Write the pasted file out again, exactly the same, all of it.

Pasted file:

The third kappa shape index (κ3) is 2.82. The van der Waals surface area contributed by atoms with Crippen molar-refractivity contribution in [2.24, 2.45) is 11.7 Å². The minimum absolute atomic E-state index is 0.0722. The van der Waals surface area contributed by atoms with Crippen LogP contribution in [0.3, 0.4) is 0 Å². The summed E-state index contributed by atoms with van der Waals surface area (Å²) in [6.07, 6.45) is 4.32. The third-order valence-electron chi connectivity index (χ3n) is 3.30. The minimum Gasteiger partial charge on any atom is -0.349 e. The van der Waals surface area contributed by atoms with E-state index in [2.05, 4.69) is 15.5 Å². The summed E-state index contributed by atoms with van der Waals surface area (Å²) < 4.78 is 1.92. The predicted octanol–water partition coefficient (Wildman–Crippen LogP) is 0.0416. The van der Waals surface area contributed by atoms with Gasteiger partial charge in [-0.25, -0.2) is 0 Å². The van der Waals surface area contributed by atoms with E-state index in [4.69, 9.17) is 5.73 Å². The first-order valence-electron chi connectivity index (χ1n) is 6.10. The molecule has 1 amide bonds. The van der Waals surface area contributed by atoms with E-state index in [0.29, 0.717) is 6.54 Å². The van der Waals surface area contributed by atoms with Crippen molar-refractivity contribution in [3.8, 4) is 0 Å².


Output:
The third kappa shape index (κ3) is 2.82. The van der Waals surface area contributed by atoms with Crippen molar-refractivity contribution in [2.24, 2.45) is 11.7 Å². The minimum absolute atomic E-state index is 0.0722. The van der Waals surface area contributed by atoms with Crippen LogP contribution in [0.3, 0.4) is 0 Å². The summed E-state index contributed by atoms with van der Waals surface area (Å²) in [6.07, 6.45) is 4.32. The third-order valence-electron chi connectivity index (χ3n) is 3.30. The minimum Gasteiger partial charge on any atom is -0.349 e. The van der Waals surface area contributed by atoms with E-state index in [2.05, 4.69) is 15.5 Å². The summed E-state index contributed by atoms with van der Waals surface area (Å²) < 4.78 is 1.92. The predicted octanol–water partition coefficient (Wildman–Crippen LogP) is 0.0416. The van der Waals surface area contributed by atoms with Gasteiger partial charge in [-0.25, -0.2) is 0 Å². The van der Waals surface area contributed by atoms with E-state index in [4.69, 9.17) is 5.73 Å². The first-order valence-electron chi connectivity index (χ1n) is 6.10. The molecule has 1 amide bonds. The van der Waals surface area contributed by atoms with E-state index in [0.29, 0.717) is 6.54 Å². The van der Waals surface area contributed by atoms with Crippen molar-refractivity contribution in [3.8, 4) is 0 Å².